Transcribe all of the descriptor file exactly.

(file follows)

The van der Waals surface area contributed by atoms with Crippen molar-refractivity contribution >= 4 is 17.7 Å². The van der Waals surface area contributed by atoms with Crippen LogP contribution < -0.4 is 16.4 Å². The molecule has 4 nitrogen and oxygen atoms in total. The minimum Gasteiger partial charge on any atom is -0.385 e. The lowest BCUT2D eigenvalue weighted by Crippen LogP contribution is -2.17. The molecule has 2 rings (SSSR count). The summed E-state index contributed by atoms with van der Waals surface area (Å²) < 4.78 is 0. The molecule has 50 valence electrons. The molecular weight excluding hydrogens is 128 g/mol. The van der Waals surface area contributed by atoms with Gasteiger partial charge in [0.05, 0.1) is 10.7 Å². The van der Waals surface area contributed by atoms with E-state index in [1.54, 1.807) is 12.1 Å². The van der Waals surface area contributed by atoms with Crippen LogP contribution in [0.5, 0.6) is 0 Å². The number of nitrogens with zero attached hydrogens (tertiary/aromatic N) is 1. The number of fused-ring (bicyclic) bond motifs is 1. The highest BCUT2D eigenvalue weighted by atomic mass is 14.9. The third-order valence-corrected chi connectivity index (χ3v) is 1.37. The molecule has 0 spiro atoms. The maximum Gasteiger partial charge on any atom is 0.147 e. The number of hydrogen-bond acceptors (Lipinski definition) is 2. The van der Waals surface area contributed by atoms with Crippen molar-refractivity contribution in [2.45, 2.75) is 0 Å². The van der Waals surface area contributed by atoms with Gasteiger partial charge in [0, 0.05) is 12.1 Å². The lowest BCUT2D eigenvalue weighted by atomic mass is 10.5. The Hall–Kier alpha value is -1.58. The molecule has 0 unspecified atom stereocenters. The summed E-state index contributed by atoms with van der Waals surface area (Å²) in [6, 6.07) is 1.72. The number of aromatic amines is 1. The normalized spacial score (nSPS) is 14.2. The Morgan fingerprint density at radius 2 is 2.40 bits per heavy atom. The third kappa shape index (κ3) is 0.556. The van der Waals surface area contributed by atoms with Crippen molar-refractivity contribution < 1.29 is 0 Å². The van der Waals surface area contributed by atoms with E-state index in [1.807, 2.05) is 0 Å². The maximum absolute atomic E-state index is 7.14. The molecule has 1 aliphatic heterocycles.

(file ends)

The van der Waals surface area contributed by atoms with Crippen molar-refractivity contribution >= 4 is 17.7 Å². The van der Waals surface area contributed by atoms with Crippen LogP contribution < -0.4 is 16.4 Å². The molecule has 4 nitrogen and oxygen atoms in total. The minimum Gasteiger partial charge on any atom is -0.385 e. The lowest BCUT2D eigenvalue weighted by Crippen LogP contribution is -2.17. The molecule has 2 rings (SSSR count). The summed E-state index contributed by atoms with van der Waals surface area (Å²) < 4.78 is 0. The molecule has 50 valence electrons. The molecular weight excluding hydrogens is 128 g/mol. The van der Waals surface area contributed by atoms with Gasteiger partial charge in [0.05, 0.1) is 10.7 Å². The van der Waals surface area contributed by atoms with E-state index in [1.54, 1.807) is 12.1 Å². The van der Waals surface area contributed by atoms with Crippen LogP contribution in [0.5, 0.6) is 0 Å². The number of nitrogens with zero attached hydrogens (tertiary/aromatic N) is 1. The number of fused-ring (bicyclic) bond motifs is 1. The highest BCUT2D eigenvalue weighted by atomic mass is 14.9. The third-order valence-corrected chi connectivity index (χ3v) is 1.37. The molecule has 0 spiro atoms. The maximum Gasteiger partial charge on any atom is 0.147 e. The number of hydrogen-bond acceptors (Lipinski definition) is 2. The van der Waals surface area contributed by atoms with Crippen molar-refractivity contribution in [2.45, 2.75) is 0 Å². The van der Waals surface area contributed by atoms with Gasteiger partial charge in [0, 0.05) is 12.1 Å². The lowest BCUT2D eigenvalue weighted by atomic mass is 10.5. The Hall–Kier alpha value is -1.58. The molecule has 0 unspecified atom stereocenters. The summed E-state index contributed by atoms with van der Waals surface area (Å²) in [6, 6.07) is 1.72. The number of aromatic amines is 1. The normalized spacial score (nSPS) is 14.2. The Morgan fingerprint density at radius 2 is 2.40 bits per heavy atom. The third kappa shape index (κ3) is 0.556. The van der Waals surface area contributed by atoms with Crippen molar-refractivity contribution < 1.29 is 0 Å². The van der Waals surface area contributed by atoms with E-state index in [1.807, 2.05) is 0 Å². The maximum absolute atomic E-state index is 7.14. The molecule has 1 aliphatic heterocycles.